The local election results which have emerged so far in England paint a messy picture – one with no clear winners and losers.
There is no denying that Labour had a stunning night in London, gaining three Tory-held flagship councils in the capital. Westminster and Wandsworth had been held by the Conservatives since 1964 and 1978 respectively. With Labour winning Barnet for the first time, they now control a record 24 councils in London, and the Tories are down to a paltry four.
The outgoing leader of Wandsworth Council, Ravi Govindia, said ‘the issue of Boris Johnson’ had lost the Tories many votes in the south-western London borough so often held up as a fine example of low-tax Tory localism. The loss of these totemic councils will concern a number of London Tory MPs, especially when one considers the fact that all three contain conservative-minded religious minorities that the Tories ought to engage with to broaden its electoral potential.
Labour should also take pride in gaining control of Brexit-leaning Southampton. However, for all their gains in southern areas, the results in the Midlands and parts of Northern England suggest the party still has a long way to go to recover its position in areas where they used to weigh the Labour vote.
The Tories increased their majority in Amber Valley – a local authority in eastern Derbyshire that voted 60.3% Leave. Likewise in Nuneaton & Bedworth, which voted 66.0% in favour of leaving the EU.
The change in the Warwickshire council in particular has been startling. Following the loss of the last Labour-held ward in Bedworth, there are now 27 Tory councillors – after the 2014 local elections, the party only had three.
Elsewhere in the Midlands the results were similarly striking. Although the Tories did lose control of Worcester City Council, they still hold handsome majorities in Dudley, Redditch and Tamworth. The forthcoming results from Cannock Chase, Walsall and Newcastle-under-Lyme may not make for especially good reading for Labour either.
Further north, Labour did win – handsomely – the inaugural contest for the newly-created Cumberland council, which covers Leave-leaning areas such as Carlisle, Copeland and Allerdale. However, there were underwhelming results elsewhere which should be cause for concern for Keir Starmer. In pro-Brexit Hartlepool, where the Conservatives won comfortably in last year’s by-election, Labour made no gains. In fact, the Tories increased their representation by gaining two seats previously held by independents. Bolton remains deadlocked with no clear winner – with the Tories narrowly increasing their lead over Labour in terms of overall councillor numbers.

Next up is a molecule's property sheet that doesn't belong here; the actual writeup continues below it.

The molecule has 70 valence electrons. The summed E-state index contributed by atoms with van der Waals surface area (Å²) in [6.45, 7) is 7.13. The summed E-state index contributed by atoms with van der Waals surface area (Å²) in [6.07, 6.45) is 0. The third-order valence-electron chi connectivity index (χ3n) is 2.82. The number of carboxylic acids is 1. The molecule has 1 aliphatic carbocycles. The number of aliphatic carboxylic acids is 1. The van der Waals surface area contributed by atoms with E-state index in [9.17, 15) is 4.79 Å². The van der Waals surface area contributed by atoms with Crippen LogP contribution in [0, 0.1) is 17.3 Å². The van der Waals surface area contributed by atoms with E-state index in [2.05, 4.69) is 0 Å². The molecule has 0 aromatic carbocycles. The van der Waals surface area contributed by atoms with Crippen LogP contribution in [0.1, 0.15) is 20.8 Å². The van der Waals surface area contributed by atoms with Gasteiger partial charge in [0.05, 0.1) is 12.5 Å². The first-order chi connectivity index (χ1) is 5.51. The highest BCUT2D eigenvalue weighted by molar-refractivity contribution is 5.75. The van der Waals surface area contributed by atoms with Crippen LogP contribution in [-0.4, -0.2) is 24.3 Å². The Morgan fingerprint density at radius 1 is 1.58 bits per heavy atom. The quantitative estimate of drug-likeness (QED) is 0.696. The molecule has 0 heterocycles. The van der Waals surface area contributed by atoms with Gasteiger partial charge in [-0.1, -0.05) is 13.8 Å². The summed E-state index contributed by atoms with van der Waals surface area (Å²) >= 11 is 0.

While much of the focus will be on historic electoral developments in London, Labour needs the support of Leave-voting traditional market towns in the Midlands if it wishes to return to government with a working majority. There remains a fundamental disconnect between London-dominated Labour and more culturally conservative voters in the pro-Brexit provinces. Along with the party’s dismal performance in Scotland, that remains the biggest barrier to Starmer gaining the keys to 10 Downing Street.
While some Labour sources suggest the party is suffering from ‘Long Corbyn’, the party cannot overlook the possibility that Starmer’s own enthusiasm for a second referendum is still playing badly among a decent chunk of voters.
Equally, the Tories need a serious period of introspection after their crushing losses in London – no serious government should be comfortable with performing this poorly in its own capital. Reducing regional inequality is a noble endeavour in one of the most inter-regionally unequal economies in the industrialised world – but the Tories cannot lose sight of the cost-of-living woes and various forms of economic precariousness in the capital.
The party is also are also running the risk of giving up on a pool of London-based ethno-religious minority voters where the traditional triad of faith, family and flag is well and truly alive. Nonetheless, Tory strategists will undoubtedly take heart from results across the Midland’s market towns and parts of northern England.
Although we’re still waiting on some of the results, one thing is certain – the English local elections have given both party leaders plenty to chew on.
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